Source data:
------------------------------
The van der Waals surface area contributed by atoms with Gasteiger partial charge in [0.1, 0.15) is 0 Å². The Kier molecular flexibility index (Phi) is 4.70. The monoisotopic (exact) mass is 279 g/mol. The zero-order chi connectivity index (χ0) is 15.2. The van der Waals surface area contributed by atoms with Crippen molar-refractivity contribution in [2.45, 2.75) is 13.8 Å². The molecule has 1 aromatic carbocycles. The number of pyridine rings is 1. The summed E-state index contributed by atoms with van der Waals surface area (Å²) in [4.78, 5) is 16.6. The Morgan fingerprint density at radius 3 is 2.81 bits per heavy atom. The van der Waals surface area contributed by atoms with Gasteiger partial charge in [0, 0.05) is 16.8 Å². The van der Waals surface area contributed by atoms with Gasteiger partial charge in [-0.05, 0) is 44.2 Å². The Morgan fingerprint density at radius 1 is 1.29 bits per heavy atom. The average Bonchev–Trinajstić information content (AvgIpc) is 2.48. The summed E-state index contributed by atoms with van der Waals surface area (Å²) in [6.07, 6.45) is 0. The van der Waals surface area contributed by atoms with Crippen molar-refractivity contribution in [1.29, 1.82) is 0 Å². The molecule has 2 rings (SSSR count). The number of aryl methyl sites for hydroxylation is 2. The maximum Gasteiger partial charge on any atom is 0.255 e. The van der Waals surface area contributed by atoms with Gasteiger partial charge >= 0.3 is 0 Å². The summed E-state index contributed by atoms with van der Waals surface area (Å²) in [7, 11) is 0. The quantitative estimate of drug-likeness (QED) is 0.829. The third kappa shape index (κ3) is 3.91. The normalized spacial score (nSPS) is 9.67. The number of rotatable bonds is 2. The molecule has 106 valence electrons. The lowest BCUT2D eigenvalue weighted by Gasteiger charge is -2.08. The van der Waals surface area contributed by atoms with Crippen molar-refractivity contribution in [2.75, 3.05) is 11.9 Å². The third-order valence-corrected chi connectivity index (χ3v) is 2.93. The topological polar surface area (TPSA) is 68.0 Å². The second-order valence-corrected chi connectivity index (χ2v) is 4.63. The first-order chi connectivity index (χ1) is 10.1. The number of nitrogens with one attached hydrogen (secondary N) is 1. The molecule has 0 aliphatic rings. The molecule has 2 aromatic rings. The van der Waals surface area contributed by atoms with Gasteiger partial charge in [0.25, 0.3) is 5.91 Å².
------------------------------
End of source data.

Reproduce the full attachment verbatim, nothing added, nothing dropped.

The van der Waals surface area contributed by atoms with Gasteiger partial charge in [0.1, 0.15) is 0 Å². The Kier molecular flexibility index (Phi) is 4.70. The monoisotopic (exact) mass is 279 g/mol. The zero-order chi connectivity index (χ0) is 15.2. The van der Waals surface area contributed by atoms with Crippen molar-refractivity contribution in [2.45, 2.75) is 13.8 Å². The molecule has 1 aromatic carbocycles. The number of pyridine rings is 1. The summed E-state index contributed by atoms with van der Waals surface area (Å²) in [4.78, 5) is 16.6. The Morgan fingerprint density at radius 3 is 2.81 bits per heavy atom. The van der Waals surface area contributed by atoms with Gasteiger partial charge in [0, 0.05) is 16.8 Å². The van der Waals surface area contributed by atoms with Gasteiger partial charge in [-0.05, 0) is 44.2 Å². The Morgan fingerprint density at radius 1 is 1.29 bits per heavy atom. The average Bonchev–Trinajstić information content (AvgIpc) is 2.48. The summed E-state index contributed by atoms with van der Waals surface area (Å²) in [6.07, 6.45) is 0. The van der Waals surface area contributed by atoms with Crippen molar-refractivity contribution in [1.29, 1.82) is 0 Å². The molecule has 2 rings (SSSR count). The number of aryl methyl sites for hydroxylation is 2. The maximum Gasteiger partial charge on any atom is 0.255 e. The van der Waals surface area contributed by atoms with Gasteiger partial charge >= 0.3 is 0 Å². The summed E-state index contributed by atoms with van der Waals surface area (Å²) in [7, 11) is 0. The quantitative estimate of drug-likeness (QED) is 0.829. The third kappa shape index (κ3) is 3.91. The normalized spacial score (nSPS) is 9.67. The number of rotatable bonds is 2. The molecule has 106 valence electrons. The lowest BCUT2D eigenvalue weighted by Gasteiger charge is -2.08. The van der Waals surface area contributed by atoms with Crippen molar-refractivity contribution in [2.75, 3.05) is 11.9 Å². The third-order valence-corrected chi connectivity index (χ3v) is 2.93. The topological polar surface area (TPSA) is 68.0 Å². The second-order valence-corrected chi connectivity index (χ2v) is 4.63. The first-order chi connectivity index (χ1) is 10.1. The number of nitrogens with one attached hydrogen (secondary N) is 1. The molecule has 0 aliphatic rings. The molecule has 2 aromatic rings. The van der Waals surface area contributed by atoms with Gasteiger partial charge in [0.25, 0.3) is 5.91 Å².